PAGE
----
Introduction: Copper Deer Scarer (Shishi Odoshi) for an Urban Garden
I recently put in a new deck in my backyard and wanted to build a water feature to add a focal point. Accordingly, I built a "water wall", with the water being pumped from a sump into a tank from which it then overflows and runs down the face of the stacked fieldstone wall. So far, so good. However, I figured I would add a little kinetic art and sound by adding a copper version of shishi odoshi, a traditional device used, allegedly, in Japanese gardens to scare away foraging deer. Why copper, when the traditional material is bamboo? Well, firstly because I like working with copper - I particularly like the way it becomes patinated with a green verdigris over time and I also felt that it fitted in better with my grey stone wall and the overall "look" I was going for. The actual design was really simple and there are a number of postings online which will give you an idea of how to make one of these. In principle it's pretty straightforward. A hollow tube is mounted on an axle ( which in turn is mounted on some sort of stand, or legs). The rear end of the tube is sealed, a ways behind the axle axis point so that it can be filled with water.The placing of the axle is important because it must be forward of the empty tube balance point, so that the tube's heavier, back end will, when empty, fall down, pulling the open "mouth" of the tube up, allowing it to be filled with water from a dripping tap, or similar source.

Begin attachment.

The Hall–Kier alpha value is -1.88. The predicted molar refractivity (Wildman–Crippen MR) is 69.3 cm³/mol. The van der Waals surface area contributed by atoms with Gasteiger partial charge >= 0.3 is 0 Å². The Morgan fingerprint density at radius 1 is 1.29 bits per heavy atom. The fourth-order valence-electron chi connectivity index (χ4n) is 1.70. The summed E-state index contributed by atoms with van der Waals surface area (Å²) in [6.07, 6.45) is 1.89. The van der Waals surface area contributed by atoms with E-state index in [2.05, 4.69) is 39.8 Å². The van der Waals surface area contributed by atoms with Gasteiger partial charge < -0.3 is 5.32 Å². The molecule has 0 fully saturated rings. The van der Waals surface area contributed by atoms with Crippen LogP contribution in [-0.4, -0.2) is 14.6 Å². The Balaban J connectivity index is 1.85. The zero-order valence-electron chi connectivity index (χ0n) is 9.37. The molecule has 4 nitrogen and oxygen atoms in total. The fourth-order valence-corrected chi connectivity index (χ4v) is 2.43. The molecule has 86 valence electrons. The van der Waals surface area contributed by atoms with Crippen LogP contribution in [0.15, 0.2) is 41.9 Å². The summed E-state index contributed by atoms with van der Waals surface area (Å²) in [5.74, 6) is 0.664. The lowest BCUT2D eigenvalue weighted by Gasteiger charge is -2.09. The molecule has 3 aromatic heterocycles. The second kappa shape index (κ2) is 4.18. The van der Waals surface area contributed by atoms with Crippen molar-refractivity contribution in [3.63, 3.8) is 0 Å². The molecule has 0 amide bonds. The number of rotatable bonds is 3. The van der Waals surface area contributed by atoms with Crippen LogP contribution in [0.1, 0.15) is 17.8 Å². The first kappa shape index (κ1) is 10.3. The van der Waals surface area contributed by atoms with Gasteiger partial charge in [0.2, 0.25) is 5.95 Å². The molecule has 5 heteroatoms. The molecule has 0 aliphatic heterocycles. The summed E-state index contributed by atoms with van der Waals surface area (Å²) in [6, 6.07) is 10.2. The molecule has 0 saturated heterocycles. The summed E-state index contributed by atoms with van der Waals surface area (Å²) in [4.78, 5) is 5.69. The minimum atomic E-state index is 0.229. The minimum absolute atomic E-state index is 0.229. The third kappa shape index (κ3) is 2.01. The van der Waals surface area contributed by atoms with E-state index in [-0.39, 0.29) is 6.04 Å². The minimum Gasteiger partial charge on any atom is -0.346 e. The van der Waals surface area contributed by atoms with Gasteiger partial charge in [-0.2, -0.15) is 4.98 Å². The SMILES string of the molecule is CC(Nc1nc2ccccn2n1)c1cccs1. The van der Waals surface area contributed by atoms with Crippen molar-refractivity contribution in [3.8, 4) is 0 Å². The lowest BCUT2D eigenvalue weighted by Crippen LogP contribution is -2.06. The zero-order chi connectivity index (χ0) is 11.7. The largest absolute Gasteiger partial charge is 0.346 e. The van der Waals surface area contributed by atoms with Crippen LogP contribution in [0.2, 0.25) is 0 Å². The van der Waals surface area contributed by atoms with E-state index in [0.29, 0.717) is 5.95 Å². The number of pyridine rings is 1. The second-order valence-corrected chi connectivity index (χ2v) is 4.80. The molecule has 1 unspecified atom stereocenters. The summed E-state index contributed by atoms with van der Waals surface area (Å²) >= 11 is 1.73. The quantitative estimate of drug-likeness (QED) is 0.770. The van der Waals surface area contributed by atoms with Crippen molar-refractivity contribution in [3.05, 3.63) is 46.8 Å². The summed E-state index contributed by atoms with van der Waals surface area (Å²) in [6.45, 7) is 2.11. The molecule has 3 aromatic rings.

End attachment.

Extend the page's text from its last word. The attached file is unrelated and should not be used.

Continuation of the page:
When the tube is full, the weight of the water overbalances the tube and the front end falls down, emptying the tube, which then swings back into the upward-facing position, the rear of the tube hitting against a suitable striker as it does so, thus emitting a clear, gong-like note. The combination of sudden movement, the gushing water as the tube empties and the ringing note of the strike, all combine to scare away deer; in the urban or suburban garden however, it merely adds a touch of interest and activity, although, for the uninitiated or unwary, it can be as startling as it is for the deer.
Step 1: The Deck and Water Feature
This is an old house with a rear end of the yard that faces uphill into the slope of a steep hill. The soil is clay and we get a lot of water runoff down the hill and not a lot of sun back there, so the area was damp, muddy and wasted. After fruitlessly trying to grow lawn back there for a few years I decided to just cover the entire area with an elevated deck. So far, so good, but the rear corner looked a bit blah and featureless, so I elected to have a go at building a water feature to liven things up a bit. there was already a nice tree back in the corner, so I came up with a design for a water wall made of black basalt stone. The water is pumped up from a sump to a reservoir built into the top of the wall and from there it overflows and splashes down the front of the wall into a collection channel, amidst some nice plantings and thence, back to the sump for re-circulation by the submersible pump.